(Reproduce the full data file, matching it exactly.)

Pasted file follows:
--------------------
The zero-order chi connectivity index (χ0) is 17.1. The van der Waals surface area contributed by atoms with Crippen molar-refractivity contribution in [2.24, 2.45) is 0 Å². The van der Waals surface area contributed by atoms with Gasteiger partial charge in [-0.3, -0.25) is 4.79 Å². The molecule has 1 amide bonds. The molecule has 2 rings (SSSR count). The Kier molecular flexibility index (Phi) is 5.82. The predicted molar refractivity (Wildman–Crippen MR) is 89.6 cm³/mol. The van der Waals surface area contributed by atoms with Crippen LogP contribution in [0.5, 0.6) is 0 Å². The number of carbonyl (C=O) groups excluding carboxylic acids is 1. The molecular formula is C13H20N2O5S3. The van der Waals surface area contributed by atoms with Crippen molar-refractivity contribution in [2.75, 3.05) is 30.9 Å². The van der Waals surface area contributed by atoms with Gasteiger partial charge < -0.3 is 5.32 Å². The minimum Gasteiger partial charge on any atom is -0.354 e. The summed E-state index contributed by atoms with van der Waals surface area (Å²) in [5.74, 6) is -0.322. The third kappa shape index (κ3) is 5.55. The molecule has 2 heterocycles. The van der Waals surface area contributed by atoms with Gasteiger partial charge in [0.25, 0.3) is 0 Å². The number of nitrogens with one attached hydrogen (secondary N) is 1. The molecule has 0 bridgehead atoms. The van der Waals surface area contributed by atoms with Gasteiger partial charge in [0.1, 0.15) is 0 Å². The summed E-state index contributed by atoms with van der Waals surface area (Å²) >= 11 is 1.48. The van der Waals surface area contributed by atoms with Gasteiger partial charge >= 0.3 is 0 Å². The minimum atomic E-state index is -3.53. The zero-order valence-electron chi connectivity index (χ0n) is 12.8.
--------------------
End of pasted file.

The zero-order chi connectivity index (χ0) is 17.1. The van der Waals surface area contributed by atoms with Crippen molar-refractivity contribution in [2.24, 2.45) is 0 Å². The van der Waals surface area contributed by atoms with Gasteiger partial charge in [-0.3, -0.25) is 4.79 Å². The molecule has 1 amide bonds. The molecule has 2 rings (SSSR count). The Kier molecular flexibility index (Phi) is 5.82. The predicted molar refractivity (Wildman–Crippen MR) is 89.6 cm³/mol. The van der Waals surface area contributed by atoms with Crippen LogP contribution in [0.5, 0.6) is 0 Å². The number of carbonyl (C=O) groups excluding carboxylic acids is 1. The molecular formula is C13H20N2O5S3. The van der Waals surface area contributed by atoms with Crippen molar-refractivity contribution in [2.75, 3.05) is 30.9 Å². The van der Waals surface area contributed by atoms with Gasteiger partial charge < -0.3 is 5.32 Å². The minimum Gasteiger partial charge on any atom is -0.354 e. The summed E-state index contributed by atoms with van der Waals surface area (Å²) in [5.74, 6) is -0.322. The third kappa shape index (κ3) is 5.55. The molecule has 2 heterocycles. The van der Waals surface area contributed by atoms with Gasteiger partial charge in [0.25, 0.3) is 0 Å². The number of nitrogens with one attached hydrogen (secondary N) is 1. The molecule has 0 bridgehead atoms. The van der Waals surface area contributed by atoms with Gasteiger partial charge in [0.1, 0.15) is 0 Å². The summed E-state index contributed by atoms with van der Waals surface area (Å²) >= 11 is 1.48. The van der Waals surface area contributed by atoms with Gasteiger partial charge >= 0.3 is 0 Å². The minimum atomic E-state index is -3.53. The zero-order valence-electron chi connectivity index (χ0n) is 12.8.